I am reminded of the White House response to the Enron debacle. Worried that they might somehow be implicated in the multi-billion dollar scandal, the White House admitted that Ken Lay had called them, desperate for help, but they proudly proclaimed that they did nothing. Okay, that's good. I guess. Actually, given all the retirement funds that evaporated, given all the job loss, I wish that Bush had done something. However, the initial Oval Office response to the Enron scandal was a nice sleight of hand: Bush had been in bed with Ken Lay for years--Enron had even loaned a corporate jet for Republican congressional staffers to be brought to Florida during the 2000 presidential election recount to stage the infamous bourgeois riot that managed to put a stop some of the recounting; Bush and Kenny-boy were seemingly the best of friends. The White House managed successfully to frame the issue in terms of whether they had helped Enron out of this one particular jam; they answered a question that wasn't asked: did you do anything illegal to help your buddies out this fine mess? The real questions should have dealt with Bush's longstanding relationship with Lay, and how that access may or may not have gotten Enron some favorable policy decisions.

Sadly, both the press and politicians bought into Bush's answer to the question that wasn't asked, and the political dimension of the Enron scandal faded from the public memory. It became simply a business scandal. Nothing to see here, folks; move on.

Essentially, the same thing may be happening right now with the release of the PDB. When Condi earnestly says that they didn't know the exact time and place of the attacks, she is answering a question that wasn't asked. The real question here is asking if the White House could have done more to prevent 9/11. It is now clear that the answer to that question, whether the White House admits it or not, is an unequivocal "yes."

In short, they blew it. Big time.



From the London Guardian:

This surprising reappraisal of American and European physiques is the work of researcher John Komlos of Munich University. 'Much of the difference is due to the great social inequality that now exists in the United States,' Komlos told The Observer last week. 'In Europe, there is - in most countries - good health service provision for most members of society and plenty of protein in most people's diets. As a result, children do not suffer illnesses that would blight their growth or suffer problems of malnutrition. For that reason, we have continued to grow and grow.'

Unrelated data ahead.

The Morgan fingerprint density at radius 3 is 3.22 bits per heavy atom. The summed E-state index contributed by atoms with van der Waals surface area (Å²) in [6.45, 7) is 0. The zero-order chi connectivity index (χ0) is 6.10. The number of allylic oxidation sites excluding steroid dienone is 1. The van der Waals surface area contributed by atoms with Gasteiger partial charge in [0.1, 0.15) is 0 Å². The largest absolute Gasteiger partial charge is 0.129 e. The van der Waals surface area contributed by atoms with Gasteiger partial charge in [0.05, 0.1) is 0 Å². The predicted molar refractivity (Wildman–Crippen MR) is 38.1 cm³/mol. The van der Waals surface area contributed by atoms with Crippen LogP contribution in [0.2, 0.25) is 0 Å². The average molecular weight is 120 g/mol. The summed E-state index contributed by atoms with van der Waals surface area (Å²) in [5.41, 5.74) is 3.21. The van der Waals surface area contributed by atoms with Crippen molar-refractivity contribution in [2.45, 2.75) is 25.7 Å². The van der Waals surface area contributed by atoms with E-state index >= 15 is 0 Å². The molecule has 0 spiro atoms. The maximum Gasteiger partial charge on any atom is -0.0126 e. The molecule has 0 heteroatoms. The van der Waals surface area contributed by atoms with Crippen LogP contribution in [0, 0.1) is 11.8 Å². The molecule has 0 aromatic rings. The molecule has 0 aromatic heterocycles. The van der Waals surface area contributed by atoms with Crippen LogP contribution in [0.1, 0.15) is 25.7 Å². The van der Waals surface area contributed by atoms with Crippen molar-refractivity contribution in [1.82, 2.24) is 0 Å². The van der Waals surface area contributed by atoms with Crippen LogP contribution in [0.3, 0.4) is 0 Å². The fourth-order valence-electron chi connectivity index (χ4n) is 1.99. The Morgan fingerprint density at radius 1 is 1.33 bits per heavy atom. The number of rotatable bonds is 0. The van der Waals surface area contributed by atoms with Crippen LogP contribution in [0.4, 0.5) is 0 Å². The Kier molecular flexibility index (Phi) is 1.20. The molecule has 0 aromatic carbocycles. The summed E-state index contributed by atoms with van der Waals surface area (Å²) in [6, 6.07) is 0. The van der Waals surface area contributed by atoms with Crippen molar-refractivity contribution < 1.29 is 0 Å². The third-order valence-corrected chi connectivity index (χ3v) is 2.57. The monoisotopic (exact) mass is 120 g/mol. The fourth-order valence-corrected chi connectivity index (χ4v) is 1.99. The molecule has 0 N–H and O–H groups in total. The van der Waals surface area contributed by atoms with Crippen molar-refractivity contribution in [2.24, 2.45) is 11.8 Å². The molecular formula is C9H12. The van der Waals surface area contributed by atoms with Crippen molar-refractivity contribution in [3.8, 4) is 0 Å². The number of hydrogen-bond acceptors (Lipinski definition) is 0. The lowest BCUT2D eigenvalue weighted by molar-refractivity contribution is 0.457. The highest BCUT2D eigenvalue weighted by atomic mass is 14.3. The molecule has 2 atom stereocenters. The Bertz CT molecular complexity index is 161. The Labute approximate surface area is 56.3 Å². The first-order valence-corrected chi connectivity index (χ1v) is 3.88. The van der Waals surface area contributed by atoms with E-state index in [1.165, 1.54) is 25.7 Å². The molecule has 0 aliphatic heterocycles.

On the other hand, America has eight million people with no job, 40 million individuals with no health insurance, 35 million living below the poverty line, and a population that exists mainly on junk food. There, the rise in average height that marked its progress as a nation through the 19th and 20th centuries has stopped and has actually reversed - albeit very slightly - in recent years. Many Americans are rich and do well anatomically as a result, but there is a large underclass that is starting to drag the country down the stature charts.

This discovery, which has been revealed through research that Komlos has assembled over decades, amounts to an assault on the values of the free market economy espoused by Americans and provides powerful support for those who back European ideas about universal healthcare.

Click here for more.

Does anyone think I'm being alarmist when I say that neo-liberal economics is rapidly turning the US into a third world country? Now there's undeniable proof: Americans are getting shorter due to malnutrition.

News like this makes it really hard not to be pedantic and tell conservatives where they can stick it. "Oh, you see, good for business, harumph, don't understand economics, blah, blah." No, I think you don't understand economics, you bunch of self-important, sniveling blow-hards.

One day, if there's any justice, you're all going to be "f'ed in the a."

Thanks to South Park for the phrase "f'ed in the a."


Bush's indifference is most troubling

The Washington Post's "Dean" of journalism, David Broder, weighs in on Condi's testimony before the 9/11 Commission last Thursday. Via the Houston Chronicle:

In her testimony before the 9/11 commission on Thursday, National Security Adviser Condoleezza Rice gave glimpses of the inner workings of the Bush White House that were extraordinarily revealing for this highly secretive administration.